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Gilgal I (Hebrew: גלגל‎) is an archaeological site in the Jordan Valley, West Bank, dated to the Neolithic period. The site is located eight miles north of ancient Jericho.[1] The features and artifacts unearthed at Gilgal I shed important light on agriculture in the Levant.[2]

History

Gilgal I was first excavated by Tamar Noy in 1979. Further excavations were conducted by Ofer Bar-Yosef of Harvard University and Mordechai E. Kislev and Anat Hartmann of Bar-Ilan University. They found caches of selectively propagated fig seeds, stored together with wild barley, wild oat, and acorns in quantities too large to be accounted for even by intensive gathering, at strata datable c. 11,000 years ago. The dig also unearthed the remains of thirteen round buildings made of mud and rock.[3]

Some of the plants tried and then abandoned during the Neolithic period in the Ancient Near East, at sites like Gilgal I, were later successfully domesticated in other parts of the world.[4] At Gilgal, archaeologists found ancient carbonized figs stored in an 11,400-year-old house which appear to be a mutant "parthenocarpic" variety, bred for human consumption.[5]

The figs discovered at Gilgal lack embryonic seeds, a mutation that does not survive in nature more than a single generation. This suggests that the fig trees at Gilgal were artificially maintained by planting live branches in the ground, a horticultural technique known as vegetative propagation. Some fig remains recovered from other sites in the Middle East appear to be of the Gilgal variety.[6]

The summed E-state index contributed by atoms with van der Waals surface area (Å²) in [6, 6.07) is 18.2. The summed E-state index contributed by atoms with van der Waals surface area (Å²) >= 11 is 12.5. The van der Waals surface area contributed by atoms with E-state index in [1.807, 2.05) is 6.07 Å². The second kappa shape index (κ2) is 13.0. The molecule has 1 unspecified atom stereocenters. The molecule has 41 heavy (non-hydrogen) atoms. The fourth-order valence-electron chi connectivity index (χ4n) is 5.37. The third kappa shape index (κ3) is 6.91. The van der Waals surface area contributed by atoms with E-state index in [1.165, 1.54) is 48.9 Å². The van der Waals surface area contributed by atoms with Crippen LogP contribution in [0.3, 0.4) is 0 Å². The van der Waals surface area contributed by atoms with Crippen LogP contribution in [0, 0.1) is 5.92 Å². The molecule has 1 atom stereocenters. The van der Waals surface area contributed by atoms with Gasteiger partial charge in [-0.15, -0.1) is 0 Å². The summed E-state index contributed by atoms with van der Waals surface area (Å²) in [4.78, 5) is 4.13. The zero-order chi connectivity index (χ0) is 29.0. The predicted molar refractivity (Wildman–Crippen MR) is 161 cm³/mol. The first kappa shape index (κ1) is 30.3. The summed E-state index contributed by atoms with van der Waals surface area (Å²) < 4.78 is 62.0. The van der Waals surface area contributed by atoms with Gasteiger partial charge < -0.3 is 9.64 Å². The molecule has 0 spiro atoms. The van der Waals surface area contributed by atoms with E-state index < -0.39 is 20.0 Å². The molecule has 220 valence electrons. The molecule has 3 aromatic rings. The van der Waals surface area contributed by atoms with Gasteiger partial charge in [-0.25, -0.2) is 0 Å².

Pre-Pottery Neolithic A (PPNA) baked clay objects were discovered at Gilgal I, most of them figurines and symbolic artifacts. As some of the earliest ceramic findings in the Levant, they are of interest to archaeologists for their artistic, stylistic, symbolic and technological characteristics.[7]

The Moreshet Foundation Israel (MHF Israel) is developing the Gilgal Education Center in the Jordan Valley, a center open to the public that will highlight the importance of this archaeological site.[8]

See also

References

  1. ^ Farming began with fig trees, say experts
  2. ^ Gilgal: Early Neolithic Occupations in the Lower Jordan Valley (The Excavations of Tamar Noy)
  3. ^ Where's the historical Gilgal?
  4. ^ Kislev, Mordechai E.; Hartmann, Anat; Bar-Yosef, Ofer (2006). "Early Domesticated Fig in the Jordan Valley". Science. 312 (5778): 1372–1374. doi:10.1126/science.1125910. PMID 16741119.